Joe DiPietro¡¦s ¡§Over the River and Through the Woods¡¨ has been around for a while ¡V TheatreReview.com lists five separate local productions, one of which I designed lights for a few years back (and, indeed, my wife is currently in rehearsals, directing a production at her church). I¡¦ve always found it charming piece of sentiment, eccentricity and aggravation leavened by a mile-wide streak of the sort of unconditional love only grandparents (and small children) can offer. That narrator Nick sometimes seems less than deserving can be overlooked, since, by the end of the play, he has done some major maturing.

Aurora Theatre has staged a new production that hits every note right, from the set accurately evoking a self-built Hoboken home, to the aromas of Italian cooking that seem to fill the theatre (missed revenue opportunity note ¡V why oh why was there no leftover lasagna on sale at the concession stand? ƒº), to the performances of the cast, who truly act as if they¡¦d known each other of most of their lives (pay close attention to the Trivial Pursuit game in Act II ¡V it¡¦s a triumph of character writing and ensemble acting).

This is a loud and close-knit family, miles removed from the quiet and polite Methodist grandparents I remember from my own youth. Still, they still carry a strong streak of familiarity ¡V who among us hasn¡¦t made a complete jerk of ourselves when exposed to the embarrassing ¡§shortcomings¡¨ of our own loved ones? Who among us has never wanted to pull out our hair and scream every time a loved one just ¡§doesn¡¦t GET us?¡¨ Who among us has never let these petty aggravations ruin our own affection and turn into a grudge lasting longer than the cannelloni course?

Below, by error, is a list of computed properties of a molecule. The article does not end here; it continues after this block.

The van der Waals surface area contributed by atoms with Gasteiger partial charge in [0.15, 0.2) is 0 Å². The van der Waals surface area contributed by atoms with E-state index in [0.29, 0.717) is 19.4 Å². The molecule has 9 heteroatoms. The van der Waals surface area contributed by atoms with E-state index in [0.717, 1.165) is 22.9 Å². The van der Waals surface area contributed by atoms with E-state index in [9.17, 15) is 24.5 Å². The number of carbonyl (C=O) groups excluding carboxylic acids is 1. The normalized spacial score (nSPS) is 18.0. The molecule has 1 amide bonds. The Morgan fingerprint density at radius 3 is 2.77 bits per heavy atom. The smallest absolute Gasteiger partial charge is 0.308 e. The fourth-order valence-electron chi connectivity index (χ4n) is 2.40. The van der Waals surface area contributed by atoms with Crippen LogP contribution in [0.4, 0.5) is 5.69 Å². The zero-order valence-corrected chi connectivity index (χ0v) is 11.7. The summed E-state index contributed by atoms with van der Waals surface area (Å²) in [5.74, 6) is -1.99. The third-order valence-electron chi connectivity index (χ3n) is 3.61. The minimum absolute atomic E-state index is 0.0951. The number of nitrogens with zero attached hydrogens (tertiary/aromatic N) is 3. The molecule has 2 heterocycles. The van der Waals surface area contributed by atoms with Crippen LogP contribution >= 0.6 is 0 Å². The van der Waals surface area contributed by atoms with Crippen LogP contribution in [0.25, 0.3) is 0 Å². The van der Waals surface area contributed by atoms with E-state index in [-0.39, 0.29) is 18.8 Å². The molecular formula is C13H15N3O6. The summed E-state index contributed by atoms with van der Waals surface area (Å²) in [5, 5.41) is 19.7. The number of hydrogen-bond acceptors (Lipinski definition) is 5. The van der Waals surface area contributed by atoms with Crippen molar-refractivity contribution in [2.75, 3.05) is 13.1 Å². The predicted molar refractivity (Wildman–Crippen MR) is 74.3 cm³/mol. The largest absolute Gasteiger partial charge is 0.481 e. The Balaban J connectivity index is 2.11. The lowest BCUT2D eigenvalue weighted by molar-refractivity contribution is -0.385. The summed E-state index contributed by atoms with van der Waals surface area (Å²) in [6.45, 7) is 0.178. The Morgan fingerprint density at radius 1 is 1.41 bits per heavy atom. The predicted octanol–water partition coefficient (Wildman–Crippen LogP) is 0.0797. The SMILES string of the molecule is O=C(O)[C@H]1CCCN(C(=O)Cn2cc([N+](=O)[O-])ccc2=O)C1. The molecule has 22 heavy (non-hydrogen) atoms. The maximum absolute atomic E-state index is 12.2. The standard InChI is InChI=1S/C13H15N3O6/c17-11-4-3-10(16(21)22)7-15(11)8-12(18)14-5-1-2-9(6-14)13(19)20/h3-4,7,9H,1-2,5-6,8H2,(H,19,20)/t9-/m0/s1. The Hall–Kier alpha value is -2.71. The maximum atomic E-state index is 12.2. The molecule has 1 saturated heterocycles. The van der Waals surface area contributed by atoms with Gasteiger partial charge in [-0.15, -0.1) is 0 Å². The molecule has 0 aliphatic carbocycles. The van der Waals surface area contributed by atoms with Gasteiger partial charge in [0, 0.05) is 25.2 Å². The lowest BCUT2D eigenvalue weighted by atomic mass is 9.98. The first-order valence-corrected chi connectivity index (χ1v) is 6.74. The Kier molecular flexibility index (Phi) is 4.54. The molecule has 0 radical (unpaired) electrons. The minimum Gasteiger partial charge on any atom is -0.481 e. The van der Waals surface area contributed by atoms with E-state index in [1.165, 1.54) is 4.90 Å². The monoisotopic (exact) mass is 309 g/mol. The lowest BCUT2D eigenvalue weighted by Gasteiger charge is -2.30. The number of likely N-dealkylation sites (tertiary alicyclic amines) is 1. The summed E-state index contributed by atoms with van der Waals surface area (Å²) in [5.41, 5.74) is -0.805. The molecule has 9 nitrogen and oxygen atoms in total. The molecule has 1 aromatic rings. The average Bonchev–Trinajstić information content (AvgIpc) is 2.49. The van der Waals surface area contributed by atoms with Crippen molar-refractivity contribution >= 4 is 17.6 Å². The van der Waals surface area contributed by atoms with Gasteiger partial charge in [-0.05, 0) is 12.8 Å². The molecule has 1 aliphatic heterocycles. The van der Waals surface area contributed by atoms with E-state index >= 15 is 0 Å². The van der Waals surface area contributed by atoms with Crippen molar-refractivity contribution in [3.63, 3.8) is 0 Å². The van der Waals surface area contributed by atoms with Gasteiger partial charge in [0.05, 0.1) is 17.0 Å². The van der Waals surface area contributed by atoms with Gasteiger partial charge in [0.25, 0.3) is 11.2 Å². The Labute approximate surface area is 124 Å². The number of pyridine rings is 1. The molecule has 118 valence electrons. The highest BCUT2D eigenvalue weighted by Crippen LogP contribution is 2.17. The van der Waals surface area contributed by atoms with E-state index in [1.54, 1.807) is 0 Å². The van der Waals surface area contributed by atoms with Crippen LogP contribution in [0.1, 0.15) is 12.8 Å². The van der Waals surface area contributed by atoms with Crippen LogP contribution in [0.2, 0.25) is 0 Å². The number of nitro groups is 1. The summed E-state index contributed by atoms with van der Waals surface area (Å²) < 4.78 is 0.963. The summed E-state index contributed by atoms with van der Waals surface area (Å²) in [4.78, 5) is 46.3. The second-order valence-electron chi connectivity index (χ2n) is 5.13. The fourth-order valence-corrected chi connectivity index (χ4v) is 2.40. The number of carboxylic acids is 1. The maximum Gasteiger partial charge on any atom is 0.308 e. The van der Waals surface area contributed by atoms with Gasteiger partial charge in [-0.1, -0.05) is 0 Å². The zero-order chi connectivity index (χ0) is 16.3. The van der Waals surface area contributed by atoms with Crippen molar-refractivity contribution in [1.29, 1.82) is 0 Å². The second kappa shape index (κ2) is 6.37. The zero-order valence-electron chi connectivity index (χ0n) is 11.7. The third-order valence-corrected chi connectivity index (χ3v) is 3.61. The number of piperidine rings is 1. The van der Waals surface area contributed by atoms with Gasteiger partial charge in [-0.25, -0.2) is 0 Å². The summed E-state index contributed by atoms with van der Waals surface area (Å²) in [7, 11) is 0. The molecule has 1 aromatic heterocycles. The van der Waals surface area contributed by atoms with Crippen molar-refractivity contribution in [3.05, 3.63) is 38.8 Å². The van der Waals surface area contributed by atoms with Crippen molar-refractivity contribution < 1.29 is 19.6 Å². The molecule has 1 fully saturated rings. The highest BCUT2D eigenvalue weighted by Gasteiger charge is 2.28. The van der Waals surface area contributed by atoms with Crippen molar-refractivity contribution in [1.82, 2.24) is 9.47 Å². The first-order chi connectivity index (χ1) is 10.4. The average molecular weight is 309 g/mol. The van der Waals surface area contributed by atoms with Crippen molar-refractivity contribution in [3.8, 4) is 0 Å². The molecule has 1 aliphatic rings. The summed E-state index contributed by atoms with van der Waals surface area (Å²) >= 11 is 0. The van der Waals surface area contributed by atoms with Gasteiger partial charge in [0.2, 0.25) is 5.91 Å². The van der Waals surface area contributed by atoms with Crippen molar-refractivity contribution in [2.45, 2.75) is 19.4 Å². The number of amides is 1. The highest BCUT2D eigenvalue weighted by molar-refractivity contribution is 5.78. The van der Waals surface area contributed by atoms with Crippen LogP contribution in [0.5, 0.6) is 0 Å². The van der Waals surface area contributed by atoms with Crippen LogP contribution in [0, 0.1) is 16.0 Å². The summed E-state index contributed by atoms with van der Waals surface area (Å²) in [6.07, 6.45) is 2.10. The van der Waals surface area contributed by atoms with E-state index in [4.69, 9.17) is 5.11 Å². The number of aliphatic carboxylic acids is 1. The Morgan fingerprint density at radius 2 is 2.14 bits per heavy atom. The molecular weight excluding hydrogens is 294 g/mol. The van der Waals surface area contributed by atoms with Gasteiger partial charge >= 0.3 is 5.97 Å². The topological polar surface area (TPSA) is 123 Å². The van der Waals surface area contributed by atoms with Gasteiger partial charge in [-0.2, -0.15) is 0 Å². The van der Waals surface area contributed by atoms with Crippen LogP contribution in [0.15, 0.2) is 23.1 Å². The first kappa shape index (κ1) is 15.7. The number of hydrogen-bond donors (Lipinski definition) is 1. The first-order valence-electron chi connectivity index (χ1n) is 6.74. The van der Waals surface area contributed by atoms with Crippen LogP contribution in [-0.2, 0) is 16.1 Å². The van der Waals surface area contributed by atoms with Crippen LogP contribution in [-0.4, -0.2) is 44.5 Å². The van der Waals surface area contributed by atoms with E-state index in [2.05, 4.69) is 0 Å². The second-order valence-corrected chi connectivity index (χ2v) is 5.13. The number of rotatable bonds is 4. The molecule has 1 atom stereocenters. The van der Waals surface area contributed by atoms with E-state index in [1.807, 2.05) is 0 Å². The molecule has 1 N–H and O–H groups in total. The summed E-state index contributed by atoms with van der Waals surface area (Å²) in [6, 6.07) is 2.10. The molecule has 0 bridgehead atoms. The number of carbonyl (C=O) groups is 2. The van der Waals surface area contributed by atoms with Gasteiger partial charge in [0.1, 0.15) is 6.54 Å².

As I said above, this is truly wonderful cast. Eddie Levi Lee as Frank looks every inch the burly immigrant carpenter, frustrated as his age makes mundane tasks (like driving) suddenly difficult and more of a challenge than he can face. Barry Stolze¡¦s Nunzio is all wounded lion, raging against the illness eating him alive, yet keeping it a secret from those who love him most. Karen Howell brings to Emma a brassiness to die for (¡§dye¡¨ for, if we¡¦re talking about her hair?), only because we know she¡¦d gladly die for her family. But it is Susan Shalhoub Larkin¡¦s Aida who is the emotional center of the play, a goddess of pasta whose idea of love is inseparable from her idea of food. Her final monologue is the meat in this family confection, the reminder that the play we have been watching is not all about the laughs and groans and fights, but about the emotions and connections that have driven the story right into our hearts.